Distil Network’s Key Bot Traffic Findings for 2016


Distil Networks has just released its third annual Bad Bot Landscape Report. Distil has the largest library of bots in the industry and specializes in bot mitigation security. Bots can be a diverse group of website and API predators. They can perform high-speed attacks and a variety of nefarious activities including “web scraping, competitive data mining, personal and financial data harvesting, brute force login and man-in-the-middle attacks, digital ad fraud, spam, transaction fraud, and more.”

Not only are these attacks a nuisance to websites and users, but they are extremely costly to both productivity and the bottom line. A single attack last year to Dridex Banking cost the company a total of approximately $40.5 million. Analyzing the bot traffic of 2015 through data collected from its 17 data centers, several hundred customer and 74 billion bot requests that are contained in its Hadoop cluster, Distil hopes to shed some light on the trends in bot traffic and on how to mitigate bot attacks.

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Distil Network’s Key Bot Traffic Findings for 2015

  1. Human Internet traffic has increased (now 54.4%) and good and bad bot traffic decreased (from 36.32% to 27.04% , 22.78% to 18.61% respectively)
    1. Humans now make up the majority of Internet traffic, a first since 2013, likely due to new Internet users in Indonesia, China, India
    2. Bad bots are mimicking our browser choices and Chrome was most popular in 2015 followed by Firefox
  2. Though fewer in number, bad bots become more advanced (advanced persistent bots; APBs)
    1. 88% of bad bot traffic (up from 77% in 2014) were evasive bot s(an 11% increase to 42%) or APBs (46%)
    2. Simple bots decreased from 23% to 12%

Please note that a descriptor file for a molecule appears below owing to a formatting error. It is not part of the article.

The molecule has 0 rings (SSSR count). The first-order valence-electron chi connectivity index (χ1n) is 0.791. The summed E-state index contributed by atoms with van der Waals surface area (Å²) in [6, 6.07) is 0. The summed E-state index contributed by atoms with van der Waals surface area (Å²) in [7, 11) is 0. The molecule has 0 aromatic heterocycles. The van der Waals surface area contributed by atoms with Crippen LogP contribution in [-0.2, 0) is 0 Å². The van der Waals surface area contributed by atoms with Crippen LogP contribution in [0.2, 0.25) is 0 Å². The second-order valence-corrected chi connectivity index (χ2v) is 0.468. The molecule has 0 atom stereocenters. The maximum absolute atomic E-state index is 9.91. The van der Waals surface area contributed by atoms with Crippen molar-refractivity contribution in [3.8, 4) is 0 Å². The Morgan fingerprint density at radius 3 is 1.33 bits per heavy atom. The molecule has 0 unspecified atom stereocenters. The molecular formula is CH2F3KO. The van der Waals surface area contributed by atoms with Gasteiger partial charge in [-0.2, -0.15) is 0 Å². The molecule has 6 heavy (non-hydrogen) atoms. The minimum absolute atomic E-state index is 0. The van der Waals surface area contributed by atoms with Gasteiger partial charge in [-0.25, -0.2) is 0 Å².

3. To avoid security, APBs can mimic human behavior, load JavaScript and external resources, support cookies, perform browser automation, and spoof IP addresses and user agents
    4. 73% of APBs rotate through IP addresses and change their identities
      1. 36% of those APBs change IPs more than twice, 20% more than 100 times
  3. Bad bot attacks were seen most prevalently on medium-sized sites but humans remained the dominant traffic source on all site types and sizes
    1. Bas bots comprised 26% of all traffic on medium-sized sites (up from 17% in 2014)
    2. Small digital publishers (31%) and large real estate website (31% up 300% from 2014) were most prone to attack
      1. Likely due to bot attacks aimed at scraping of aggregate data by small startups
  4. 6 of the top 20 malicious ISPs originators were from China
    1. 90% of China Unicom IP Network’s traffic was malicious and all 6 averaged 72%
  5. Amazon remained on the top 20 malicious ISP originator list for the third year in a row likely due to its simple scalability and ease of use
    1. Verizon Business, Comcast and Time Warner are not on the list for 2015
  6. Netherlands, Korea and the U.S. topped the mobile bad bot traffic list
    1. Netherlands and U.S. were the only country with multiple carriers on the list
    2. Mobile-only traffic surpassed desktop-only traffic in 2015
  7. U.S. was the country in which the most bad bots originated
    1. Likely due to cheap cloud computing (Amazon, Google Cloud, Azure)
    2. Spain, Brazil, Ukraine, Switzerland, Australia added to the list of significant origins
    3. Many industrial companies made the top blocked list (Top 5: China, Norway, Germany, Netherlands, France)
    4. Maldives remains a bad bot hotspot with 536 bad bots/ person
    5. Worldwide average of bots per person rose from 26.1 in 2014 to 99.2 in 2015


Bots are becoming more advanced than ever with 46% of bad bots registering as APBs. Bot characteristics such as IP switching and loading of resources are becoming increasingly prevalent. If bots have the ability to load resources such as Java, they can skew analytic tools into thinking that they are human traffic. According to the this year’s report, “53% of bad bots will end up falsely attributed as humans in Google Analytics and similar tools” and will escape typical bot detection programs.

Another important characteristic of these bad bots is that they strive to find clever ways to mimic human behavior. For example, it was determined that spikes in bot traffic is typically seen between the hours of 9 am and 5 pm on weekdays, mimicking the typical work day. Approximately 39% of bots in 2015 were exhibiting human-like behavior. Without proper bot mitigation, many businesses, especially those with medium-sized websites, can suffer severe bot related impacts such as lost revenue. Though overall bot traffic has decreased, bots still pose a serious threat to websites worldwide.

Full report here

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